back to article How did you mourn Internet Explorer's passing?

Internet Explorer breathed its last for many users this week, and netizens have observed its passing in their own special way. One joker chose to celebrate the passing of the former web bigwig with a tombstone where one could go and pay homage to the malign influence exerted by the browser. Someone built a real tombstone of …

  1. ShadowSystems

    It's not dead.

    It's just pining for the fjords. Ignore the nails in it's tiny little feet keeping it firmly atop the perch. He claims he's not dead, feels perfectly fine, & wants to go for walkies. I think I heard the thump of a heavy blunt object against a skull...

    1. jdiebdhidbsusbvwbsidnsoskebid Silver badge

      Re: It's not dead.

      Definitely not dead where I work, because for reasons I've never been able to extract, we need Chrome, IE and edge to be able to use all of our corporate intranet. Many pages only work properly in one of those browsers and bizarrely only one of them can download files from links. And I thought web browsing was meant to be standardised?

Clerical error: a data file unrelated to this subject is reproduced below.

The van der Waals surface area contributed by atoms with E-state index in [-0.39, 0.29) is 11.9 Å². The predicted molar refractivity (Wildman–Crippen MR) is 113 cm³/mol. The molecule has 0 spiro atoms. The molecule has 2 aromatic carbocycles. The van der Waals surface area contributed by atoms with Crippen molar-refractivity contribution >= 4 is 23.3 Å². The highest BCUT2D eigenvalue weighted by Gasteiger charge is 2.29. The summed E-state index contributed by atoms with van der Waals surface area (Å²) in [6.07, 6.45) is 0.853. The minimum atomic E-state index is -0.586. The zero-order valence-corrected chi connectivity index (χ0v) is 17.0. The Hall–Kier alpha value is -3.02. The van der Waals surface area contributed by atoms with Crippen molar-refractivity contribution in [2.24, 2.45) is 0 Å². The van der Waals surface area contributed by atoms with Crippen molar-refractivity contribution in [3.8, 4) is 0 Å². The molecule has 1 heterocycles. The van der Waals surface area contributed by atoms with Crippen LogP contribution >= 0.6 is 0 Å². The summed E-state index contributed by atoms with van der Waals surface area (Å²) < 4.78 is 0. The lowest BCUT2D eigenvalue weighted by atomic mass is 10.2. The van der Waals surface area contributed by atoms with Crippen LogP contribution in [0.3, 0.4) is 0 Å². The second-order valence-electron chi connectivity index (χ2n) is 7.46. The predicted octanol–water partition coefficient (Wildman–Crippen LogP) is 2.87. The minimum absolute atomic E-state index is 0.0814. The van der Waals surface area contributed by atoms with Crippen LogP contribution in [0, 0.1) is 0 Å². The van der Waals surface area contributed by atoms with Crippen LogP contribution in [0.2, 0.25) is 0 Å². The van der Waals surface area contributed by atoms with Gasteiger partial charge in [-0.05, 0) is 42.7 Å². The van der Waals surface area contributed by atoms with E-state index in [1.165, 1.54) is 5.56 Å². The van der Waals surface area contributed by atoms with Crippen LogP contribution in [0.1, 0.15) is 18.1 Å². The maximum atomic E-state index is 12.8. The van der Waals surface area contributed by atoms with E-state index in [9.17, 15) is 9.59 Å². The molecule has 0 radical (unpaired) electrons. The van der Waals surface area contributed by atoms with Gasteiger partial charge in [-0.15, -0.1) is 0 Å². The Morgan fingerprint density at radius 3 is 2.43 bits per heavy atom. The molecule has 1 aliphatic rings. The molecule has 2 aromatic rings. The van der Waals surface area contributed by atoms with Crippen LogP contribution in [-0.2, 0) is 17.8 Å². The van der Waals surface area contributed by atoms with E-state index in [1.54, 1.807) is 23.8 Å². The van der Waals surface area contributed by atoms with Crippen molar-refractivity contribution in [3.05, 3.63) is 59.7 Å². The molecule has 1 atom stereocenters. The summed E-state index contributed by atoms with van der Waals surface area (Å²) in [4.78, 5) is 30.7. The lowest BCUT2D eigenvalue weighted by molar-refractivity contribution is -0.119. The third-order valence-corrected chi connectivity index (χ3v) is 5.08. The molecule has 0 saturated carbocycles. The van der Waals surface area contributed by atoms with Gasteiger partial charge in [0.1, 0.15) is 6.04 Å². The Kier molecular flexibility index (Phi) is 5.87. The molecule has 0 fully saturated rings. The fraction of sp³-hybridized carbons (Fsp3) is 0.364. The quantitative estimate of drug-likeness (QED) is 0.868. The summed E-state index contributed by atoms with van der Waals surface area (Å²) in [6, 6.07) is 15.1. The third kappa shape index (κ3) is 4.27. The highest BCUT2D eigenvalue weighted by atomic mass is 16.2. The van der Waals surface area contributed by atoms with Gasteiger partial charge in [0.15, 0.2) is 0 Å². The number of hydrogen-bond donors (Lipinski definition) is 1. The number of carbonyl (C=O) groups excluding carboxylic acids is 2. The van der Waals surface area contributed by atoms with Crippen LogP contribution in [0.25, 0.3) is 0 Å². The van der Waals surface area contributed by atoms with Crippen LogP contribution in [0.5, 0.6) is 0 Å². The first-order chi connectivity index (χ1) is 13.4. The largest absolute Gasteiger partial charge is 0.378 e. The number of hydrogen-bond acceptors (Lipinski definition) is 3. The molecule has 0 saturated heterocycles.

1. jake Silver badge

        Re: It's not dead.

        "And I thought web browsing was meant to be standardised?"

        It is ... as long as you're not trying to adhere to a proprietary version of that standard.

        The nice thing about standards is that there are so many of them to choose from. —Andrew S. Tanenbaum

      2. captain veg Silver badge

        Re: It's not dead.

        Web browsing is. Downloading files isn't. You should use FTP for that.


        1. Allan George Dyer

          Re: It's not dead.

          I think you forgot this icon...

        2. Anonymous Coward
          Anonymous Coward

          Re: It's not dead.

          Thought that was Gopher's job?

        3. bombastic bob Silver badge

          Re: It's not dead.